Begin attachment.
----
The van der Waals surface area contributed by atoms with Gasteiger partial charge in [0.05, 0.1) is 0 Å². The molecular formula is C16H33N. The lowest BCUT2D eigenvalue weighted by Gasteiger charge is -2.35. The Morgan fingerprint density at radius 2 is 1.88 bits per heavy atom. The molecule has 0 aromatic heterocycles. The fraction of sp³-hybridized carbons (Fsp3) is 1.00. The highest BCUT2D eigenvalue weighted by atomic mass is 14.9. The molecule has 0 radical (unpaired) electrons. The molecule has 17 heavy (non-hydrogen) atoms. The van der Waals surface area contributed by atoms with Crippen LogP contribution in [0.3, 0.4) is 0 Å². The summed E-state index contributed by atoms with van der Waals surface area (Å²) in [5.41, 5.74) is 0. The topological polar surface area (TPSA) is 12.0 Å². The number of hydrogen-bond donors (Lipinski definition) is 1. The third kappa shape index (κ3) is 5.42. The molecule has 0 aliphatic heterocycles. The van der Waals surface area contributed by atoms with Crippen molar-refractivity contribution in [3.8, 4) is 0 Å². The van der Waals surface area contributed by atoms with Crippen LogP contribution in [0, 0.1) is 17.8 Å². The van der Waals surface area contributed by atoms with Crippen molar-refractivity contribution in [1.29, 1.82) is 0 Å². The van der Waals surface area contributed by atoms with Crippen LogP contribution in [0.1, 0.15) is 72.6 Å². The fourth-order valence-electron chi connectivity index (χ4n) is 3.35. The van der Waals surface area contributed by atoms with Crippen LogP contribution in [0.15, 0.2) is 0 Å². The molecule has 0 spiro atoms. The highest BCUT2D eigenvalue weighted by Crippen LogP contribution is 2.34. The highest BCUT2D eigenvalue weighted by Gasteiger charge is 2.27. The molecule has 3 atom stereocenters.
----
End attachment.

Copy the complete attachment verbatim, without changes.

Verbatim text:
The van der Waals surface area contributed by atoms with Gasteiger partial charge in [0.05, 0.1) is 0 Å². The molecular formula is C16H33N. The lowest BCUT2D eigenvalue weighted by Gasteiger charge is -2.35. The Morgan fingerprint density at radius 2 is 1.88 bits per heavy atom. The molecule has 0 aromatic heterocycles. The fraction of sp³-hybridized carbons (Fsp3) is 1.00. The highest BCUT2D eigenvalue weighted by atomic mass is 14.9. The molecule has 0 radical (unpaired) electrons. The molecule has 17 heavy (non-hydrogen) atoms. The van der Waals surface area contributed by atoms with Crippen LogP contribution in [0.3, 0.4) is 0 Å². The summed E-state index contributed by atoms with van der Waals surface area (Å²) in [5.41, 5.74) is 0. The topological polar surface area (TPSA) is 12.0 Å². The number of hydrogen-bond donors (Lipinski definition) is 1. The third kappa shape index (κ3) is 5.42. The molecule has 0 aliphatic heterocycles. The van der Waals surface area contributed by atoms with Crippen molar-refractivity contribution in [3.8, 4) is 0 Å². The van der Waals surface area contributed by atoms with Crippen LogP contribution in [0, 0.1) is 17.8 Å². The van der Waals surface area contributed by atoms with Crippen molar-refractivity contribution in [1.29, 1.82) is 0 Å². The van der Waals surface area contributed by atoms with Crippen LogP contribution in [0.1, 0.15) is 72.6 Å². The fourth-order valence-electron chi connectivity index (χ4n) is 3.35. The van der Waals surface area contributed by atoms with Crippen LogP contribution in [0.15, 0.2) is 0 Å². The molecule has 0 spiro atoms. The highest BCUT2D eigenvalue weighted by Crippen LogP contribution is 2.34. The highest BCUT2D eigenvalue weighted by Gasteiger charge is 2.27. The molecule has 3 atom stereocenters.